But when we disagree or are divided on an issue, we don’t shut people down or shut them out, or prevent them from being part of the community. We figure out how to work through it together. Because, as Christians, we remember that the identity of our community is rooted in Jesus. And because Jesus is our source, it’s the Holy Spirit that leads us and guides us.
When we think about what that means for who we are as a congregation, we know that the Holy Spirit leads us in the way of Jesus – the way of kindness, humility, and love, grace, compassion, mercy, and justice. Those are hard things to live all the time. It’s easier to call someone names and tell them to just go when we aren’t in agreement.
But being a community, especially a Christian community, takes work. It takes patience, and repentance, and forgiveness. It takes a openness to listen to one another and to the Holy Spirit. And the faith to take steps in the direction where the Spirit is leading.
When I was going through the formation process to become a pastor, at one point I had to answer questions about a series of case studies that helped vet my theology and my sense of leadership. One of the case studies was about a bilingual ELCA congregation – not the one I served in Phoenix.
It was Anglo and Latino, English and Spanish. They worshiped in the same building with the same pastor, but at separate services. And they had tried at various times to meld the two groups together to form one worship community, and it hadn’t worked.
They’d been able to come together for some fellowship events and service projects. But when it came to worship, they’d tried multiple times to be one community and they just could not make it work. And both communities eventually agreed that they would do what they’d been doing and continue to share space.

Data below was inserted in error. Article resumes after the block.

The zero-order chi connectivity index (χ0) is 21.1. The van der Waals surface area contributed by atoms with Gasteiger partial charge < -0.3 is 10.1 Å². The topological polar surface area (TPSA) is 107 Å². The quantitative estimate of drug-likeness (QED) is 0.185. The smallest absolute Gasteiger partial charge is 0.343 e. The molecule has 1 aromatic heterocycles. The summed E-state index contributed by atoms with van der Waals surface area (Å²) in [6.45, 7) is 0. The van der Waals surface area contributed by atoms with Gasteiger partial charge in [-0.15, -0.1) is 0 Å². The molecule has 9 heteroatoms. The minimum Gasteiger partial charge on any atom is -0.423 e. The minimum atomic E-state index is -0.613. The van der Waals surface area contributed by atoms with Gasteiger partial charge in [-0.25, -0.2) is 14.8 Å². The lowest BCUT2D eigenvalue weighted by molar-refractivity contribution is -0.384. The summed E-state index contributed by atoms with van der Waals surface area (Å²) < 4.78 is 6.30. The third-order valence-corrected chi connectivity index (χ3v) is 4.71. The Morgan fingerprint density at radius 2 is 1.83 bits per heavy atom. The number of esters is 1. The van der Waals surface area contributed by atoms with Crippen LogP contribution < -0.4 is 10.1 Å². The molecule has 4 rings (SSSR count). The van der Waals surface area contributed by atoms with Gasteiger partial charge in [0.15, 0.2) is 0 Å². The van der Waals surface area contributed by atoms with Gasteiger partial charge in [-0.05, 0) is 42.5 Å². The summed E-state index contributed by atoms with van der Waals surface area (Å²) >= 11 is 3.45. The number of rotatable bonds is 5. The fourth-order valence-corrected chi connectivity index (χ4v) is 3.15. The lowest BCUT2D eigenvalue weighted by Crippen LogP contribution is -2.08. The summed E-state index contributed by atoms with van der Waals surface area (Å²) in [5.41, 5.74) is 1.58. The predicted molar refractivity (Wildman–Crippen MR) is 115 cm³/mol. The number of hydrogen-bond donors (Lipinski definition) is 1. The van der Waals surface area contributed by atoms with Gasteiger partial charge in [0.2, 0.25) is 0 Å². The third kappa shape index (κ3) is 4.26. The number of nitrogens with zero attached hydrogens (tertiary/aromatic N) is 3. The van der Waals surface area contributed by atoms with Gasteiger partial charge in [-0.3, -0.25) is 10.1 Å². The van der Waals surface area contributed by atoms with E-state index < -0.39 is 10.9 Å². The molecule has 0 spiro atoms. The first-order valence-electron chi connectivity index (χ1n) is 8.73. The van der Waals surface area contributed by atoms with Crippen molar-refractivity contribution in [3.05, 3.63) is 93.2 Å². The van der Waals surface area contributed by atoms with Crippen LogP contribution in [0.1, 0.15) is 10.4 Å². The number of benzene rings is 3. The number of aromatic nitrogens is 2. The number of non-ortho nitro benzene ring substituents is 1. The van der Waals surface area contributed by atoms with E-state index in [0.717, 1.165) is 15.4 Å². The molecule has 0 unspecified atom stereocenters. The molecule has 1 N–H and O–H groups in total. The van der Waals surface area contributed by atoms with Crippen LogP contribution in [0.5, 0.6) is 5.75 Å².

So, the question I was asked about this case study was, if I were called to be their pastor, would I force them to be together as one community.
And I answered that I would not. And my answer hasn’t changed. I said that I would expect that they’d come together for other events as they’d been doing, and that there would be some kind of joint leadership team formed, but that otherwise I’d allow them to function as two separate communities.
It would have been really easy for one group to kick the other one out of the building. Basically saying, “If we can’t do everything together then we won’t do anything at all.” Or for one group to undermine the other somehow. Instead, they found the places where they could come together and worked within those to build a community rooted in Jesus.
As Christians, we nurture and build up our community – our congregation – when we’re united in our mission of the good news of Jesus. For us, here at Saint Andrew’s, we’ve framed it as growing together in Christ to love and serve all people. There are so many ways for us to live into that and embody it.
And it doesn’t mean we have to be in lockstep with each other about everything all the time. But it does mean that we have to know why we do what we do, who we are, and who God is calling us to become.
And in the times that we don’t agree on what those answers might be, it means we listen to one another and to the Holy Spirit. We have conversation. We pray with and for one another. And we encourage one another as we faithfully take steps in the direction where God’s Spirit is leading us.
Living this way, being this way as a community, is hard work. It doesn’t always lead to quick or easy resolutions, or in overnight transformations. But it does lead us in the way of Jesus. And that’s the direction we want to go. Thanks be to God! Amen.